Let Kids Pick Their Own Talents

Dear Rhonda and Dr. Cheri,

Our nine-year-old son won’t stick to anything. He likes drawing cartoon characters to relieve stress. My husband tells him it’s a waste of time. Now our son hides his drawings.

Our son is super good at soccer. My husband has him on every soccer team and doing every type of coaching and classes.

He pushes him and tells him that he needs to get a soccer scholarship to college. My son just goes along with it.

I happened to see our son watching his sisters rehearse for a play they’re doing at school. They invited him to participate and gave him a part to help them practice.

It’s a musical. He started singing and he was unbelievably good at singing and acting. Plus, he loves it.

My husband got mad and told him he was throwing his life away. I told my husband our son is only nine years old. My husband stormed out.

The next morning, our son came down with his soccer clothes on, saying he was ready to practice, to the delight of my husband.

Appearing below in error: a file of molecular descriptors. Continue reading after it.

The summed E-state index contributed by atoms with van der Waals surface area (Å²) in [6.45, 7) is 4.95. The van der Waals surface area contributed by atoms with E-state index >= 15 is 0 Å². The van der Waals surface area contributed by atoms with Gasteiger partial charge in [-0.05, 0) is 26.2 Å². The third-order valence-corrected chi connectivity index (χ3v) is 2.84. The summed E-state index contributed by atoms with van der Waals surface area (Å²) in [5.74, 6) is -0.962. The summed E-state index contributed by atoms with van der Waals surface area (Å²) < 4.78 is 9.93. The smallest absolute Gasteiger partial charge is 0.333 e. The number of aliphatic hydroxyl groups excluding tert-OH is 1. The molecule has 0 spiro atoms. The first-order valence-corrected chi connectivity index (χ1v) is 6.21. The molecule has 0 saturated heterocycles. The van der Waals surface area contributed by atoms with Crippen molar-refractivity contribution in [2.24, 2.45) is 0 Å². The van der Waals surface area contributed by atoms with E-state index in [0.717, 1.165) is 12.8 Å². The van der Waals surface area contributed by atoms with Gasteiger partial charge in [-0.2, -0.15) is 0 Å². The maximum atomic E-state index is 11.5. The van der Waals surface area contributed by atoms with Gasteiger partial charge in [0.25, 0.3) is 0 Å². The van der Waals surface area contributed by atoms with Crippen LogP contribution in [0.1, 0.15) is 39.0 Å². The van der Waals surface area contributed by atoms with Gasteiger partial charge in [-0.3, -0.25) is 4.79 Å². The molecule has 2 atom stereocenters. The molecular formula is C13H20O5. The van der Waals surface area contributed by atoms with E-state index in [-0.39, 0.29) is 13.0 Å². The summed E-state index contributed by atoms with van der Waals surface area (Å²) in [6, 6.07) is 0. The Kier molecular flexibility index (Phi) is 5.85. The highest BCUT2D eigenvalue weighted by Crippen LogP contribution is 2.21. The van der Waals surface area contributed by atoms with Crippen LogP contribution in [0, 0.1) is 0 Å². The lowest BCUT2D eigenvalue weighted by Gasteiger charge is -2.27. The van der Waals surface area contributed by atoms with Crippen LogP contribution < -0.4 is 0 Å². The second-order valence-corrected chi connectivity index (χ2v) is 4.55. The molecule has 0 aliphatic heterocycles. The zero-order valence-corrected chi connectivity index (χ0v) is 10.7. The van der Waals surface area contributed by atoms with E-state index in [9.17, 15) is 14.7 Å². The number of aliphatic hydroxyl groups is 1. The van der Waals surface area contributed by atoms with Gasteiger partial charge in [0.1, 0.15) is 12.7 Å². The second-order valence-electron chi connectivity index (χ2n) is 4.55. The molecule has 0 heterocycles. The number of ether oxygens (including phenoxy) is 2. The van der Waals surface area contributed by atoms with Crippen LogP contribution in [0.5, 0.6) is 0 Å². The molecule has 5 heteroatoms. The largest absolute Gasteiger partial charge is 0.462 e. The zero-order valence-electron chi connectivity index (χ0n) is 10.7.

Should I be sad? It bothers me.


Sad Mom

Dear Mom,

Please talk with your husband, alone. Ask him to allow his son to pick one talent that he loves and wants to seriously try out.

“Seriously trying it out” means being committed for six months of taking classes, being coached, and trying hard. After six months, your son can reassess what he wants to do for the next six months. But your child, not his father, has to choose.

If your son chooses singing and acting over soccer, let him.

Six months gives a child time to see where his passion is. He’ll also learn the value of commitment.

Tell your husband that you understand he’s just trying to help his son participate in something that will help him in his future. However, your son has to love, love, love what he’s doing or he won’t be successful, no matter how good he is.

Kids need to learn how to deal with failure and criticism. They also need to be encouraged and praised.

Your husband and you may need counseling if he won’t try to help his son choose his own talents to develop.

And please let your son draw to relieve stress or just for fun. It’s productive and in the future, he may just want to try it out for six months.


Rhonda and Dr. Cheri

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